Funny English Translations in Japan and thoughts about English

“The Coke of food for specified health use” – that is probably the funniest translation mismatch I could find in Japan. But it is not the only one… how would you relate to the following time of opening of a spa, this is in a premium Osaka hotel:

In case you missed the sign, the spa is open from 15:00 to 01:00 which is the 25th hour of the day.

I actually find it charming that in many Japanease places, most people would not speak good English. The bad English translations actually make sense if you are not a native English speaker… I find English as a very difficult langauge, with lotsof exception rukes, shallow and non spiritual, one that would almost fit with machine communication and not with normal human beings. Maybe that it what makes it so dominant world wide? Compare it to Hebrew, or to any other semitic language (Arabic,Aserian etc) – in those languages each and every word is made of a root, in the case of Hebrew, the root is made of 3 or 4 letters. Thus each word is part of a family of words, and they are all conected by the same root. Thus the meaning of each word is a derivative of that root. Take for example the word “Jerusalem”, it is made of two words “Yeru” and “Salem”, which mean “see peace”. The word “Yeru” is made oc the root “Y.R.A” which tells you the sense of this type of “seeing” of peace: Y.R.A means “with glory and respect” and therfore is telling you the sense of the name of the most glorified city, Jerusalem. Lets get back to Japanease and English “mistakes”:

In a castle in Kanazawa, when you take the stairs down, the traffic is right handed:

The sewage cover near the Tokyo Imperial Palace is “with opening danger”:

As someone that has Hebrew as my first language I find it more sensible than the long English sentence “Danger! Do not open (this cover)”, it just sounds  more polite and a much more civilized way to warn people. I personally also find it very hard to be “perfect” with English, for example – the English rules where should one use words like “at” and “in” and “on” just does not make any sense to me. The way English sentences are combined also does not make so much sense, especially that you need between 20% to 30% more words in English in comparison to languages like Hebrew or Japanease when you try to describe exactly the same thing. That is the reason why translators would always quote a price by the number of words in English, regardless if the translation work is from English or to English.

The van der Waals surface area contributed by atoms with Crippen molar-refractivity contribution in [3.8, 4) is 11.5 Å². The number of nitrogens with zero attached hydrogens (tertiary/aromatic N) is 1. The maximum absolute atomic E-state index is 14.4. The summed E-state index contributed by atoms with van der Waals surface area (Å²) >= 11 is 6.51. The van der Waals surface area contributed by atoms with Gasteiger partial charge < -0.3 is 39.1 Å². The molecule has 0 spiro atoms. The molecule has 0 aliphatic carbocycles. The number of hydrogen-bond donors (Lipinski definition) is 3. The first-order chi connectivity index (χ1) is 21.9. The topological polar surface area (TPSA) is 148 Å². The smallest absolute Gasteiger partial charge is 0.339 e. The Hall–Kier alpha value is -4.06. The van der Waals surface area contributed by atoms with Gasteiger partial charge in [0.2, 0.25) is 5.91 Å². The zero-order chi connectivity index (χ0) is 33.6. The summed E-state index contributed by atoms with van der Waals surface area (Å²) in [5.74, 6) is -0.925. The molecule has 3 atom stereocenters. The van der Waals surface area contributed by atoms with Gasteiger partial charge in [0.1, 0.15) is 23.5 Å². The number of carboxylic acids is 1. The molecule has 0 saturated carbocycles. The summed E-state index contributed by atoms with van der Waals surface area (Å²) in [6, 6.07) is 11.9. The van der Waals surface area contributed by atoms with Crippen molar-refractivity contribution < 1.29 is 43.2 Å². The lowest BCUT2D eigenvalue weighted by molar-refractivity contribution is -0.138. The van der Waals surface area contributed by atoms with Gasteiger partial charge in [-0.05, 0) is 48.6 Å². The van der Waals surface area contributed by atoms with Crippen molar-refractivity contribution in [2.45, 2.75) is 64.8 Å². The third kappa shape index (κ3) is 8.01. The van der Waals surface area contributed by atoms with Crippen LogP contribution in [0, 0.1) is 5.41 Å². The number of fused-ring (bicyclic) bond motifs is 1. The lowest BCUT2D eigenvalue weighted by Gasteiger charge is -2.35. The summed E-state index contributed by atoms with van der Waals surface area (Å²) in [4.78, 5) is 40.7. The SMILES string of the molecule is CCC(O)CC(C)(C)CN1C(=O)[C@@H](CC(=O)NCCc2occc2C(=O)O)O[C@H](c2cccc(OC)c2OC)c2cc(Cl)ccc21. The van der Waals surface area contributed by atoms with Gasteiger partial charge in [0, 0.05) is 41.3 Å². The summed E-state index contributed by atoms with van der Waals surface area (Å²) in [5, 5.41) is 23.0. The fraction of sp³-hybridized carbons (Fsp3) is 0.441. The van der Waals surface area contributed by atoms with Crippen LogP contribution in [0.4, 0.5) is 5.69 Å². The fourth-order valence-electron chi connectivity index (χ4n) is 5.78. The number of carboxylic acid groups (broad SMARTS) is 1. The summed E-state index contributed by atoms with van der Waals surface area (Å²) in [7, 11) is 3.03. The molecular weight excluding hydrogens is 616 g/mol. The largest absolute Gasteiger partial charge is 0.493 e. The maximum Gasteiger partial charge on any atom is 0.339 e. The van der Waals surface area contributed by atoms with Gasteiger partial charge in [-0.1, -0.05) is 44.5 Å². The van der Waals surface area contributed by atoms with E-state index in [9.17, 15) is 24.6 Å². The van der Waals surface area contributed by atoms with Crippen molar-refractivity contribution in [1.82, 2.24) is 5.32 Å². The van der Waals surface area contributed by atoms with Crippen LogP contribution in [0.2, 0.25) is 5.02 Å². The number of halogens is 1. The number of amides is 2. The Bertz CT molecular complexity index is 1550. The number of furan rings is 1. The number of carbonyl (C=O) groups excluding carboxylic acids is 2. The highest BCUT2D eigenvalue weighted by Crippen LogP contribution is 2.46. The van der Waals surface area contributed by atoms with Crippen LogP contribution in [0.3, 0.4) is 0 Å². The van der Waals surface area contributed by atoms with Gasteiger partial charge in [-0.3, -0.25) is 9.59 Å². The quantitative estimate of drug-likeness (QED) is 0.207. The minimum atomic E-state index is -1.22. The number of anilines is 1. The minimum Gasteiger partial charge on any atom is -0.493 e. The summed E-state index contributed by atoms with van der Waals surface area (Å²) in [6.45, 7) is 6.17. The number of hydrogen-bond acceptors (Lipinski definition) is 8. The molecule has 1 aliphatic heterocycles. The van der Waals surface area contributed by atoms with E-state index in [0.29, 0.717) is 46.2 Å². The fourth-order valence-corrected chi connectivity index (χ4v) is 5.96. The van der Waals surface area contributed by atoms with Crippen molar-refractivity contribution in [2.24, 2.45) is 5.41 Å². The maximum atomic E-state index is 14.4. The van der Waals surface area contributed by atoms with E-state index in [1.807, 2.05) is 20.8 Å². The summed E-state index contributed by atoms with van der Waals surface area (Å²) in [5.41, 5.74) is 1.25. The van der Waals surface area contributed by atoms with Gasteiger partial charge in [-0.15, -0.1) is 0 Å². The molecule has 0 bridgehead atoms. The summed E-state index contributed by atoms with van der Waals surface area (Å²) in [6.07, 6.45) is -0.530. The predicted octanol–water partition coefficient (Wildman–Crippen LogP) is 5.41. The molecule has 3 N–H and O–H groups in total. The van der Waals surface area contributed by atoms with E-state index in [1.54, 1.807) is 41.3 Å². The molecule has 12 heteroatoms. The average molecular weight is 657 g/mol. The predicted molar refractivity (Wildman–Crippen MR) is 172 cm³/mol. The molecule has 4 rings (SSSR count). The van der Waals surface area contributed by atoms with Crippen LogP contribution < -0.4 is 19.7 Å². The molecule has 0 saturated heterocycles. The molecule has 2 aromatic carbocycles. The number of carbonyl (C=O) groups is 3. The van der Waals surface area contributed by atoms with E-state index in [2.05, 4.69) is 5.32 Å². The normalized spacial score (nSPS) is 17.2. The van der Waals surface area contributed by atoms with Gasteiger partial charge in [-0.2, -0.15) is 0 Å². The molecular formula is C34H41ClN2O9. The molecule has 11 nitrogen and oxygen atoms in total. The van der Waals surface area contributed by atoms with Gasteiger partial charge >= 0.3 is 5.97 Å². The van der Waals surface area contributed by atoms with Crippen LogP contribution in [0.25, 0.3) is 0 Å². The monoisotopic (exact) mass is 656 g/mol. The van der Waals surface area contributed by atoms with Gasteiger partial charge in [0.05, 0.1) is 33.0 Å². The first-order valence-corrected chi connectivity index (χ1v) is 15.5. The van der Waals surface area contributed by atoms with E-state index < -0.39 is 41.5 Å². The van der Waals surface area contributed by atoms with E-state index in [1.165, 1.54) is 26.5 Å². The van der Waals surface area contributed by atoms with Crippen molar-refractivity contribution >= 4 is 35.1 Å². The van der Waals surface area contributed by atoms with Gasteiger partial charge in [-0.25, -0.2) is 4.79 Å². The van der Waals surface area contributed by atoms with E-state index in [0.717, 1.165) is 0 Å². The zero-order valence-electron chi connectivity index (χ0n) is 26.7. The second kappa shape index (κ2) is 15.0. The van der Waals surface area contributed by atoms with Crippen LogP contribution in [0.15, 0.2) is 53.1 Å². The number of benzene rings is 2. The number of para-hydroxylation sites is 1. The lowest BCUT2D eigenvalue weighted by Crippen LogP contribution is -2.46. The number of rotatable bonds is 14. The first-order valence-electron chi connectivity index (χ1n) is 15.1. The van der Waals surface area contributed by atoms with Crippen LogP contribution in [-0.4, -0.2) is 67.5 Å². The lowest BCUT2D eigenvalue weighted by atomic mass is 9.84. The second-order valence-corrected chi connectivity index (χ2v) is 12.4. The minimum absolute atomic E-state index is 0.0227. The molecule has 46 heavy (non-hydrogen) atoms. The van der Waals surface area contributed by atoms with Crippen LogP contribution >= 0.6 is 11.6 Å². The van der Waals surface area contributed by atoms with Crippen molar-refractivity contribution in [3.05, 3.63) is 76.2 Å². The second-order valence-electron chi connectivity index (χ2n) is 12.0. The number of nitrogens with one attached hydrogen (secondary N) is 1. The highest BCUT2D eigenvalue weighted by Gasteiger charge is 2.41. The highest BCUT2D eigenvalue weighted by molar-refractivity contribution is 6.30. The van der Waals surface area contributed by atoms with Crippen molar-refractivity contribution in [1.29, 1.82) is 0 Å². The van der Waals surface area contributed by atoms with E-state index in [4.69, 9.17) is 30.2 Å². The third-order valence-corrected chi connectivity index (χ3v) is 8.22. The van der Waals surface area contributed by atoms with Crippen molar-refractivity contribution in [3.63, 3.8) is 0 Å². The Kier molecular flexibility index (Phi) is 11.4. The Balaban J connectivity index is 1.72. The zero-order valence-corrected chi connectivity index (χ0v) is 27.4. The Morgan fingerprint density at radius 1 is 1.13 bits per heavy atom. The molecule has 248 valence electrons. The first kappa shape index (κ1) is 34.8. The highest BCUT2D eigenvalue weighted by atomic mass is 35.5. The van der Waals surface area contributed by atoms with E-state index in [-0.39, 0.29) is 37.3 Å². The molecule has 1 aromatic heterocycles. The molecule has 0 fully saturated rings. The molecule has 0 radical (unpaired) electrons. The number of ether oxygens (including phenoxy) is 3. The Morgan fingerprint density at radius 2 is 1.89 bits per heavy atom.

In Shirakawa Go, A UNESCO world heritage village, I found this request: “money thank you click here”:

And in a Kanazawa restaurant,just beside the majn train station, “Not have breakfast pass tickets please ground floor buy the tickets”:

Another guideline in Kanazawa is beside the recycling bins, to “decline general trash”:

And in a Tokyo restaurants we have been advised that “a last order becomes 30 minutes ago”:

Isn’t it beautiful? it shows you that the Japanease language is structured so differently, but not only the structure – but alsso the way people think since after all, a language is the way we translate our thoughts to other people. In Kyoto we found a free thinking artist:

It made us smile.


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